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Cleats donated to Akron Firestone football team after players seen wearing tennis shoes

A lesson of sportsmanship and compassion that goes well beyond the gridiron.

A high school football team in Akron got a big surprise from an unlikely source.

Last Saturday, during a football game between Massillon and Firestone, some players for the Falcons were seen playing the game in duct-taped cleats and tennis shoes.

Tiger players noticed and told their parents after the game. One of the Massillon moms posted about the game and how Firestone players needed cleats.

“It completely broke my heart,” Libby Ginther posted on her Facebook page. “I would like to do something about it.”

Dozens of other people commented on her post and also wanted to do something about it. Ginther raised around $200 for the kids after asking for donations. Also, one organization named “Fully Equipped” donated around 40 cleats to the team.

Firestone players are thankful.

“Surprised [and] thankful,” said Lafette Johnson, a senior wide receiver for Firestone. “[I] appreciate it."

"I was shocked when I got them,” Jahiem Moore, another Firestone player, said. “Happy that I got them."

For any football player, cleats are a necessity. For Firestone high school football players, it's more of a luxury.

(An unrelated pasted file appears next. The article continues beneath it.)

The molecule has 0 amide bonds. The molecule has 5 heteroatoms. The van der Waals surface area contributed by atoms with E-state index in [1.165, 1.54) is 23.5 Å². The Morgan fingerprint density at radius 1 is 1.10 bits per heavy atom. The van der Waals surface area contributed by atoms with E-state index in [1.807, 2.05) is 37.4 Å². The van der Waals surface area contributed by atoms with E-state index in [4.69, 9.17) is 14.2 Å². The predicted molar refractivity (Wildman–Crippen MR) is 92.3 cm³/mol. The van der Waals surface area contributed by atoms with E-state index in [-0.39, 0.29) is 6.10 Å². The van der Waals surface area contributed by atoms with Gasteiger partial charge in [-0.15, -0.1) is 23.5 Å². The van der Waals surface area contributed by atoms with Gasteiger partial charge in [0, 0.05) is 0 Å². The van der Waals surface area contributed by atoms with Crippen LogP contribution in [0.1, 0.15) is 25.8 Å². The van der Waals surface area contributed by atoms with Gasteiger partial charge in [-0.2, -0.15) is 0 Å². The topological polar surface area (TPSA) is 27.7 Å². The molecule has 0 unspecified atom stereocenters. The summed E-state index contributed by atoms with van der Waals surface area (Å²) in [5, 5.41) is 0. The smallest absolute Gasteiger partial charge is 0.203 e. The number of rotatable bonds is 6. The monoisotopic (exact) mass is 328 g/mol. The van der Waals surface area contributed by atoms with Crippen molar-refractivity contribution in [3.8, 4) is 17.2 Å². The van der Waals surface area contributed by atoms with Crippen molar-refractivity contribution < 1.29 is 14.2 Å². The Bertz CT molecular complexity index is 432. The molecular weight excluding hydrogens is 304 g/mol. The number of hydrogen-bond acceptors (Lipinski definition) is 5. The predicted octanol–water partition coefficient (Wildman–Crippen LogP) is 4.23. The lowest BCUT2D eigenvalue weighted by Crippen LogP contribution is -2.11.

“If we were playing in a game and we come out of our cleats, we can't play anymore," said Michael Chambers, a 10th grade football player for Firestone.

At Firestone, it's simple: kids need cleats. Many players on the team can't afford more than one pair. A lot of them wear shoes passed down by former players, which is left in a box inside of their locker rooms.

"Nobody wants to go to that box,” Firestone head coach Eric Mitchell said. “There's a humiliation part that goes a long with that."

Chambers was one of the kids seen wearing tennis shoes during the game. He says his cleats ripped open and had to play nearly a half of football in his tennis shoes.

"I ended up messing up my ankle and we had to forfeit the game."

Firestone's coach says he wants to meet that Massillon mom, so he tell her how much she helped his football team. He says he wants to give her big hug and say thank you.

“For her to even recognize and see that, tells me there is still some people out there that have a great deal of compassion,” coach Mitchell said.

Coach Mitchell will get a chance to give her that big hug on Friday. The two plan to meet before Firestone’s game at Ellet High School. Ginther, along with some players from Massillon, will drop off more donated cleats.

A lesson of sportsmanship and compassion that goes well beyond the gridiron.

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